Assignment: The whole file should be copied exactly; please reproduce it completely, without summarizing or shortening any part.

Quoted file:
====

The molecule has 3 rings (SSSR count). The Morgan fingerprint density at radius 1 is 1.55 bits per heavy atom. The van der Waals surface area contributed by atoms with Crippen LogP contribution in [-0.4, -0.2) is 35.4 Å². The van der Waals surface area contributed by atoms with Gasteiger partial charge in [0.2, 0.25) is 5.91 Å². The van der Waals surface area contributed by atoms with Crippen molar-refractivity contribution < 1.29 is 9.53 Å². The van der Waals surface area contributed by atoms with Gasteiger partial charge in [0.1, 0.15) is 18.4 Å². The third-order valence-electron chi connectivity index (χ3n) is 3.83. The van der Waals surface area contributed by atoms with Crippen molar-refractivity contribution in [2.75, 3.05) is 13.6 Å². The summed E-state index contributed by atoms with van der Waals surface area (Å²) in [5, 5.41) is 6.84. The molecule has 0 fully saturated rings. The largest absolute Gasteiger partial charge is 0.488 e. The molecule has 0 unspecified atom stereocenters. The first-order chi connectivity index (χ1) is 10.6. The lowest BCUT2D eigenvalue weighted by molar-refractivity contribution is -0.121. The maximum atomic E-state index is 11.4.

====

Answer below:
The molecule has 3 rings (SSSR count). The Morgan fingerprint density at radius 1 is 1.55 bits per heavy atom. The van der Waals surface area contributed by atoms with Crippen LogP contribution in [-0.4, -0.2) is 35.4 Å². The van der Waals surface area contributed by atoms with Gasteiger partial charge in [0.2, 0.25) is 5.91 Å². The van der Waals surface area contributed by atoms with Crippen molar-refractivity contribution < 1.29 is 9.53 Å². The van der Waals surface area contributed by atoms with Gasteiger partial charge in [0.1, 0.15) is 18.4 Å². The third-order valence-electron chi connectivity index (χ3n) is 3.83. The van der Waals surface area contributed by atoms with Crippen molar-refractivity contribution in [2.75, 3.05) is 13.6 Å². The summed E-state index contributed by atoms with van der Waals surface area (Å²) in [5, 5.41) is 6.84. The molecule has 0 fully saturated rings. The largest absolute Gasteiger partial charge is 0.488 e. The molecule has 0 unspecified atom stereocenters. The first-order chi connectivity index (χ1) is 10.6. The lowest BCUT2D eigenvalue weighted by molar-refractivity contribution is -0.121. The maximum atomic E-state index is 11.4.